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The CORRECT steps to implement an SPC chart

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Posted 17th November 2010 at 11:46 AM by bobdoering
Updated 22nd November 2010 at 05:27 PM by bobdoering

You might have had some SPC training in the past, but it probably skipped over the correct steps to implement charting on the shop floor. Check it out, here they are:

1. Develop the total variance equation (Yes! This is the very first step!)

2. Determine which variance factors are adjustable, which are noise, and which can be set as a constant.

3. Minimize the variation of each of the participating variables - get the process in a steady state and capable. This includes eliminating your "special causes".

4. Accurately determine the correct distribution of each of the remaining variances

5. Determine which of the remaining variance factors you are going to chart

6. Pick the correct chart to evaluate that variance factor (variable)

Did anyone share that with you in your SPC training? If not...you missed out on the important stuff...

Don't feel bad, it's common.
Total Comments 16

Comments

  1. Old Comment
    bobdoering's Avatar
    Quote:
    In Reply to Parent Post by calin.furdui View Comment
    Can anyone help me with some excel file that is calculating Cpu, Cpk, Cp, PPM, and staff like this and is also doing a bell curve with the histogram for things like flatness or perpendicularity ?
    It is important to note that to calculate capability on unilateral tolerances with a physical limitation (such as '0' for flatness), the bell curve does not apply. It is the wrong distribution to model that variation. You will generally need to use a beta or weibull distribution to describe those variations. Often, people will use those correct distributions, then transform them to calculate capability.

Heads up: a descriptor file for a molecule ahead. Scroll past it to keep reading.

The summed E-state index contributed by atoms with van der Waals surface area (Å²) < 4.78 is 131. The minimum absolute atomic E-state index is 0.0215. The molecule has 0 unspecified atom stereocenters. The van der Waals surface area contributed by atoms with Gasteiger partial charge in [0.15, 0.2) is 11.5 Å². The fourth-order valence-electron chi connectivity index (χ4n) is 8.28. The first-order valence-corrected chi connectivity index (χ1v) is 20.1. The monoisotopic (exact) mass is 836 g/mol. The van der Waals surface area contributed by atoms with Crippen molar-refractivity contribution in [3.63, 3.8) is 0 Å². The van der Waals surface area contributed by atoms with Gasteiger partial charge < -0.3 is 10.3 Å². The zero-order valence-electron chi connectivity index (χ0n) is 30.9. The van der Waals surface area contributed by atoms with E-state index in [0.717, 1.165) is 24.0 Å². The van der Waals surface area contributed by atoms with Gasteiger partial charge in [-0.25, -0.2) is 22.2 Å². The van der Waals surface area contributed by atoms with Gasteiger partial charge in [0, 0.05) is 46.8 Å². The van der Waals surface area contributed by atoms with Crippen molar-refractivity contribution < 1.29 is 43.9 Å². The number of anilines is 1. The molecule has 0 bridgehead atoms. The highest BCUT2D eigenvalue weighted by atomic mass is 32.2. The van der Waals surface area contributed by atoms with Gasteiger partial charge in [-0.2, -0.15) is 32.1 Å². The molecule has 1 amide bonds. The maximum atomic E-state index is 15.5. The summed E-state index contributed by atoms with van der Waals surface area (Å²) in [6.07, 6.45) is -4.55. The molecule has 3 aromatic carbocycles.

Best tool, use Distribution Analyzer at variation.com
    Posted 2nd March 2012 at 11:52 AM by bobdoering bobdoering is offline
  2. Old Comment
    This is regarding knowing the distribution before SPC. Doesn't central limit theory apply for sufficiently large sample size data?
    Posted 3rd March 2012 at 09:12 AM by alias710 alias710 is offline
  3. Old Comment
    bobdoering's Avatar
    Quote:
    In Reply to Parent Post by alias710 View Comment
    This is regarding knowing the distribution before SPC. Doesn't central limit theory apply for sufficiently large sample size data?
    CLT has been used to support the Shewhart charting methodology. Its usage has been debated, and is generally felt to be a weak or inadequate statistical basis for that charting methodology. Whether you accept that, or Chebychev's inequality to support Shewhart's chart, you need to recognize that it only holds that if your process data is independent and random, then Shewhart's charts can be used to determine if the processes has a special cause. That leaves two very important reasons to understand the distribution: 1) To see if the process distribution meets the statistical assumptions for Shewhart charts, and 2) to determine if the process is capable and stable. Shewhart's charts and their calculation hold no connection to capability, so the correct model distribution is needed for that evaluation. Therefore, as an overall SPC implementation process, it is necessary.
    Posted 5th March 2012 at 02:24 PM by bobdoering bobdoering is offline
  4. Old Comment
    Thanks for the clarification Bob!
    Posted 15th March 2012 at 08:18 AM by alias710 alias710 is offline
  5. Old Comment
    Need one more help. How useful is SPC for Press parts and assembly of parts? If not what else is recommended? Thanks...
    Posted 15th March 2012 at 08:31 AM by alias710 alias710 is offline
  6. Old Comment
    bobdoering's Avatar
    Quote:
    In Reply to Parent Post by alias710 View Comment
    Need one more help. How useful is SPC for Press parts and assembly of parts? If not what else is recommended? Thanks...
    I really depends on the process that generates the output characteristic - especially if it is variable characteristic. I hate to answer so generically, but the question does not pose enough specifics: kind of variable, sources of variation that affect it (total variance equation), etc.
    Posted 26th March 2012 at 02:27 PM by bobdoering bobdoering is offline
 

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